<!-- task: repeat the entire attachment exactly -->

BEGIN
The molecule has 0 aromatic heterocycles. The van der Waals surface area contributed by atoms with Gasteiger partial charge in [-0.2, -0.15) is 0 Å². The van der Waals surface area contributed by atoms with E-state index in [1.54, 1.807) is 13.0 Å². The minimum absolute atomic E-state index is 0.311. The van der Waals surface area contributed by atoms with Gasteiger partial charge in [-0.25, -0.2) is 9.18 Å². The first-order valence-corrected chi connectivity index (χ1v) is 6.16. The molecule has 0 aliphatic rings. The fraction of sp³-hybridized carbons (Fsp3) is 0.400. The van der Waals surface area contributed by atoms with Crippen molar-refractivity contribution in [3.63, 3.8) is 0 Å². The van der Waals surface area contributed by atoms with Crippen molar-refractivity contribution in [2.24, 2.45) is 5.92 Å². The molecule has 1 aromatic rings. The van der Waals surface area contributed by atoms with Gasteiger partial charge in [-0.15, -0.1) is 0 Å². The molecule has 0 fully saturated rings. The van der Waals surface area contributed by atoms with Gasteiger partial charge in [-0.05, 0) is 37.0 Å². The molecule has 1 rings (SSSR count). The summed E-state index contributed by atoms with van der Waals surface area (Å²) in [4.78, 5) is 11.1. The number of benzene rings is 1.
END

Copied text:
The molecule has 0 aromatic heterocycles. The van der Waals surface area contributed by atoms with Gasteiger partial charge in [-0.2, -0.15) is 0 Å². The van der Waals surface area contributed by atoms with E-state index in [1.54, 1.807) is 13.0 Å². The minimum absolute atomic E-state index is 0.311. The van der Waals surface area contributed by atoms with Gasteiger partial charge in [-0.25, -0.2) is 9.18 Å². The first-order valence-corrected chi connectivity index (χ1v) is 6.16. The molecule has 0 aliphatic rings. The fraction of sp³-hybridized carbons (Fsp3) is 0.400. The van der Waals surface area contributed by atoms with Crippen molar-refractivity contribution in [3.63, 3.8) is 0 Å². The van der Waals surface area contributed by atoms with Crippen molar-refractivity contribution in [2.24, 2.45) is 5.92 Å². The molecule has 1 aromatic rings. The van der Waals surface area contributed by atoms with Gasteiger partial charge in [-0.15, -0.1) is 0 Å². The molecule has 0 fully saturated rings. The van der Waals surface area contributed by atoms with Gasteiger partial charge in [-0.05, 0) is 37.0 Å². The molecule has 1 rings (SSSR count). The summed E-state index contributed by atoms with van der Waals surface area (Å²) in [4.78, 5) is 11.1. The number of benzene rings is 1.